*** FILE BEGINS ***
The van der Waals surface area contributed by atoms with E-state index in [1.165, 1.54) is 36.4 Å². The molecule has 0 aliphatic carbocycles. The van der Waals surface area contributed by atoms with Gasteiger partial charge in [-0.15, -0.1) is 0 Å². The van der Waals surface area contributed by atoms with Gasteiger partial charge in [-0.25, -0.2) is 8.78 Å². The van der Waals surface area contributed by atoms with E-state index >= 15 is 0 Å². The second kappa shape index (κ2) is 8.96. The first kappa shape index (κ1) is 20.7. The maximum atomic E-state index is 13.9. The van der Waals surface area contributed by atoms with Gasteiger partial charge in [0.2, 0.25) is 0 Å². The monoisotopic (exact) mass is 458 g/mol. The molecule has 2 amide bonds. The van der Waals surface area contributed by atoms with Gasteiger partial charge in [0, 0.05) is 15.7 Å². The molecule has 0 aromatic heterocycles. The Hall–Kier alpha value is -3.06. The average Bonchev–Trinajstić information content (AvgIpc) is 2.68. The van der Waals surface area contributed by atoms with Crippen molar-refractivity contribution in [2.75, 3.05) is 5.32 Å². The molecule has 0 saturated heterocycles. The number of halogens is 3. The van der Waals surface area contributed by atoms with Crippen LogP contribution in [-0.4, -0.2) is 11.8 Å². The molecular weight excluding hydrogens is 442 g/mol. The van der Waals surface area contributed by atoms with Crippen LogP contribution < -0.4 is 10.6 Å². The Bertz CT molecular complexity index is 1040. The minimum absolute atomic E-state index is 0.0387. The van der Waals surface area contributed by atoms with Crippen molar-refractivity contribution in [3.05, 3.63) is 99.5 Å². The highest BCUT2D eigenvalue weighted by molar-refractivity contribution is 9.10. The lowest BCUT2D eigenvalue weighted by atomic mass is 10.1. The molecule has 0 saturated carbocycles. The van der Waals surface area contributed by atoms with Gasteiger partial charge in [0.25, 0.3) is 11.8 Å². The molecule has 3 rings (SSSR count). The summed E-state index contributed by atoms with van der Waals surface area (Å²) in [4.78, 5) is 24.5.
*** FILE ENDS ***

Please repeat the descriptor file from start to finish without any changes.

The van der Waals surface area contributed by atoms with E-state index in [1.165, 1.54) is 36.4 Å². The molecule has 0 aliphatic carbocycles. The van der Waals surface area contributed by atoms with Gasteiger partial charge in [-0.15, -0.1) is 0 Å². The van der Waals surface area contributed by atoms with Gasteiger partial charge in [-0.25, -0.2) is 8.78 Å². The van der Waals surface area contributed by atoms with E-state index >= 15 is 0 Å². The second kappa shape index (κ2) is 8.96. The first kappa shape index (κ1) is 20.7. The maximum atomic E-state index is 13.9. The van der Waals surface area contributed by atoms with Gasteiger partial charge in [0.2, 0.25) is 0 Å². The monoisotopic (exact) mass is 458 g/mol. The molecule has 2 amide bonds. The van der Waals surface area contributed by atoms with Gasteiger partial charge in [0, 0.05) is 15.7 Å². The molecule has 0 aromatic heterocycles. The Hall–Kier alpha value is -3.06. The average Bonchev–Trinajstić information content (AvgIpc) is 2.68. The van der Waals surface area contributed by atoms with Crippen molar-refractivity contribution in [2.75, 3.05) is 5.32 Å². The molecule has 0 saturated heterocycles. The number of halogens is 3. The van der Waals surface area contributed by atoms with Crippen LogP contribution in [-0.4, -0.2) is 11.8 Å². The molecular weight excluding hydrogens is 442 g/mol. The van der Waals surface area contributed by atoms with Crippen LogP contribution < -0.4 is 10.6 Å². The Bertz CT molecular complexity index is 1040. The minimum absolute atomic E-state index is 0.0387. The van der Waals surface area contributed by atoms with Crippen molar-refractivity contribution in [3.05, 3.63) is 99.5 Å². The highest BCUT2D eigenvalue weighted by molar-refractivity contribution is 9.10. The lowest BCUT2D eigenvalue weighted by atomic mass is 10.1. The molecule has 0 saturated carbocycles. The van der Waals surface area contributed by atoms with Gasteiger partial charge in [0.25, 0.3) is 11.8 Å². The molecule has 3 rings (SSSR count). The summed E-state index contributed by atoms with van der Waals surface area (Å²) in [4.78, 5) is 24.5.